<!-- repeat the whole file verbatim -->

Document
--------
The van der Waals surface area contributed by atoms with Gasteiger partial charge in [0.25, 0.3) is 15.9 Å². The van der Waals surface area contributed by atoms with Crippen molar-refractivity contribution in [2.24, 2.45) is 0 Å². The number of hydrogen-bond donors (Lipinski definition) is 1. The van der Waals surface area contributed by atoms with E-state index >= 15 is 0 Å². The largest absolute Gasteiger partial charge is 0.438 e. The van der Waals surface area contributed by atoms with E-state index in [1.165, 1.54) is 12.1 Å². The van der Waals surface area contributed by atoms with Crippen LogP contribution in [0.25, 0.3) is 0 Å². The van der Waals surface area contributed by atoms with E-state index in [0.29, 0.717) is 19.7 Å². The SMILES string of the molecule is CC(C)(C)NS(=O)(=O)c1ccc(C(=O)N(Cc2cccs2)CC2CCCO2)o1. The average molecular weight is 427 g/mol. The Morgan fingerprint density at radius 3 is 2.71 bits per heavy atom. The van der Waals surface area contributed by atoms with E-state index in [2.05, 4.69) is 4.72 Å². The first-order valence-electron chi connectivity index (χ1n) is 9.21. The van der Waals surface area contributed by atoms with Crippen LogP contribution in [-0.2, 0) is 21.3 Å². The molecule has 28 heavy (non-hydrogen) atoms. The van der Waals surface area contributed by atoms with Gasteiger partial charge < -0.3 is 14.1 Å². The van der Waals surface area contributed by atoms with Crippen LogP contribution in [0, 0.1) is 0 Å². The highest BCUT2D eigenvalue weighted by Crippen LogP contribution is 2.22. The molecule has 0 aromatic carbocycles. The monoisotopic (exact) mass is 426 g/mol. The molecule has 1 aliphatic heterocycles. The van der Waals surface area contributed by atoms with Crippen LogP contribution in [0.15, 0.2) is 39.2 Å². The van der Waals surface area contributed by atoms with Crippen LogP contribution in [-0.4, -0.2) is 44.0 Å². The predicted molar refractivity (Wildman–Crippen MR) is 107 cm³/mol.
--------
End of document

The van der Waals surface area contributed by atoms with Gasteiger partial charge in [0.25, 0.3) is 15.9 Å². The van der Waals surface area contributed by atoms with Crippen molar-refractivity contribution in [2.24, 2.45) is 0 Å². The number of hydrogen-bond donors (Lipinski definition) is 1. The van der Waals surface area contributed by atoms with E-state index >= 15 is 0 Å². The largest absolute Gasteiger partial charge is 0.438 e. The van der Waals surface area contributed by atoms with E-state index in [1.165, 1.54) is 12.1 Å². The van der Waals surface area contributed by atoms with Crippen LogP contribution in [0.25, 0.3) is 0 Å². The van der Waals surface area contributed by atoms with E-state index in [0.29, 0.717) is 19.7 Å². The SMILES string of the molecule is CC(C)(C)NS(=O)(=O)c1ccc(C(=O)N(Cc2cccs2)CC2CCCO2)o1. The average molecular weight is 427 g/mol. The Morgan fingerprint density at radius 3 is 2.71 bits per heavy atom. The van der Waals surface area contributed by atoms with E-state index in [2.05, 4.69) is 4.72 Å². The first-order valence-electron chi connectivity index (χ1n) is 9.21. The van der Waals surface area contributed by atoms with Crippen LogP contribution in [-0.2, 0) is 21.3 Å². The molecule has 28 heavy (non-hydrogen) atoms. The van der Waals surface area contributed by atoms with Gasteiger partial charge < -0.3 is 14.1 Å². The van der Waals surface area contributed by atoms with Crippen LogP contribution in [0, 0.1) is 0 Å². The highest BCUT2D eigenvalue weighted by Crippen LogP contribution is 2.22. The molecule has 0 aromatic carbocycles. The monoisotopic (exact) mass is 426 g/mol. The molecule has 1 aliphatic heterocycles. The van der Waals surface area contributed by atoms with Crippen LogP contribution in [0.15, 0.2) is 39.2 Å². The van der Waals surface area contributed by atoms with Crippen LogP contribution in [-0.4, -0.2) is 44.0 Å². The predicted molar refractivity (Wildman–Crippen MR) is 107 cm³/mol.